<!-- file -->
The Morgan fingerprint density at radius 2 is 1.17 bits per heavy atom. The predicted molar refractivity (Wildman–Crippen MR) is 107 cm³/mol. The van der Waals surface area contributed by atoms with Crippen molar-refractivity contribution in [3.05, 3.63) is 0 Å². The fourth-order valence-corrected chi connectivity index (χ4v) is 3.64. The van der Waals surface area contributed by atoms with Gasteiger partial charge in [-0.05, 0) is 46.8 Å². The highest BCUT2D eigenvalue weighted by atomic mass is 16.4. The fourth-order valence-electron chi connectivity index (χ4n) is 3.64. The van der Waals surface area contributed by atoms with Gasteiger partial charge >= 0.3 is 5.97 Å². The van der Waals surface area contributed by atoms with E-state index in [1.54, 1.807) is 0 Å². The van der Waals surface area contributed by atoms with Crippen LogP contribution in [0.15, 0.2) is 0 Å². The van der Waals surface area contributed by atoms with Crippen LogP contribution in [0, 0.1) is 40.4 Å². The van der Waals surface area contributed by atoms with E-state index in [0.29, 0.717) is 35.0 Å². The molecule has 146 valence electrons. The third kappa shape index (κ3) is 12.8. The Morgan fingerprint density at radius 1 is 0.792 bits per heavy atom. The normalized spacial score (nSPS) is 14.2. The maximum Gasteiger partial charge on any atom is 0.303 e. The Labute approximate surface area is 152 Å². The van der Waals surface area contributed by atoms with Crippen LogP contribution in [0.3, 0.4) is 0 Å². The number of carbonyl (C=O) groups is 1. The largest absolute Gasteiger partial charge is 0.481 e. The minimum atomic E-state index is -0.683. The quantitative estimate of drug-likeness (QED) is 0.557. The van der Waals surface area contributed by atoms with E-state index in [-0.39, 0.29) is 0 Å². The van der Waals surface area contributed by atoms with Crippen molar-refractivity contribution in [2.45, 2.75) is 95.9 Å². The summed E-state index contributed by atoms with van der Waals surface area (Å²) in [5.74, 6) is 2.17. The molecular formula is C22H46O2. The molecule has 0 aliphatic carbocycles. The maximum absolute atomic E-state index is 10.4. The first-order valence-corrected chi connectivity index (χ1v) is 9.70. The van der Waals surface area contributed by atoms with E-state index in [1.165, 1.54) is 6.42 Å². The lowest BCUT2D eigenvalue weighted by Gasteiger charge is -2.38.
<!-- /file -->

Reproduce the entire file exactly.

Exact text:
The Morgan fingerprint density at radius 2 is 1.17 bits per heavy atom. The predicted molar refractivity (Wildman–Crippen MR) is 107 cm³/mol. The van der Waals surface area contributed by atoms with Crippen molar-refractivity contribution in [3.05, 3.63) is 0 Å². The fourth-order valence-corrected chi connectivity index (χ4v) is 3.64. The van der Waals surface area contributed by atoms with Gasteiger partial charge in [-0.05, 0) is 46.8 Å². The highest BCUT2D eigenvalue weighted by atomic mass is 16.4. The fourth-order valence-electron chi connectivity index (χ4n) is 3.64. The van der Waals surface area contributed by atoms with Gasteiger partial charge >= 0.3 is 5.97 Å². The van der Waals surface area contributed by atoms with E-state index in [1.54, 1.807) is 0 Å². The van der Waals surface area contributed by atoms with Crippen LogP contribution in [0.15, 0.2) is 0 Å². The van der Waals surface area contributed by atoms with Crippen LogP contribution in [0, 0.1) is 40.4 Å². The van der Waals surface area contributed by atoms with E-state index in [0.29, 0.717) is 35.0 Å². The molecule has 146 valence electrons. The third kappa shape index (κ3) is 12.8. The Morgan fingerprint density at radius 1 is 0.792 bits per heavy atom. The normalized spacial score (nSPS) is 14.2. The maximum Gasteiger partial charge on any atom is 0.303 e. The Labute approximate surface area is 152 Å². The van der Waals surface area contributed by atoms with Crippen LogP contribution in [0.3, 0.4) is 0 Å². The number of carbonyl (C=O) groups is 1. The largest absolute Gasteiger partial charge is 0.481 e. The minimum atomic E-state index is -0.683. The quantitative estimate of drug-likeness (QED) is 0.557. The van der Waals surface area contributed by atoms with E-state index in [-0.39, 0.29) is 0 Å². The van der Waals surface area contributed by atoms with Crippen molar-refractivity contribution in [2.45, 2.75) is 95.9 Å². The summed E-state index contributed by atoms with van der Waals surface area (Å²) in [5.74, 6) is 2.17. The molecular formula is C22H46O2. The molecule has 0 aliphatic carbocycles. The maximum absolute atomic E-state index is 10.4. The first-order valence-corrected chi connectivity index (χ1v) is 9.70. The van der Waals surface area contributed by atoms with E-state index in [1.165, 1.54) is 6.42 Å². The lowest BCUT2D eigenvalue weighted by Gasteiger charge is -2.38.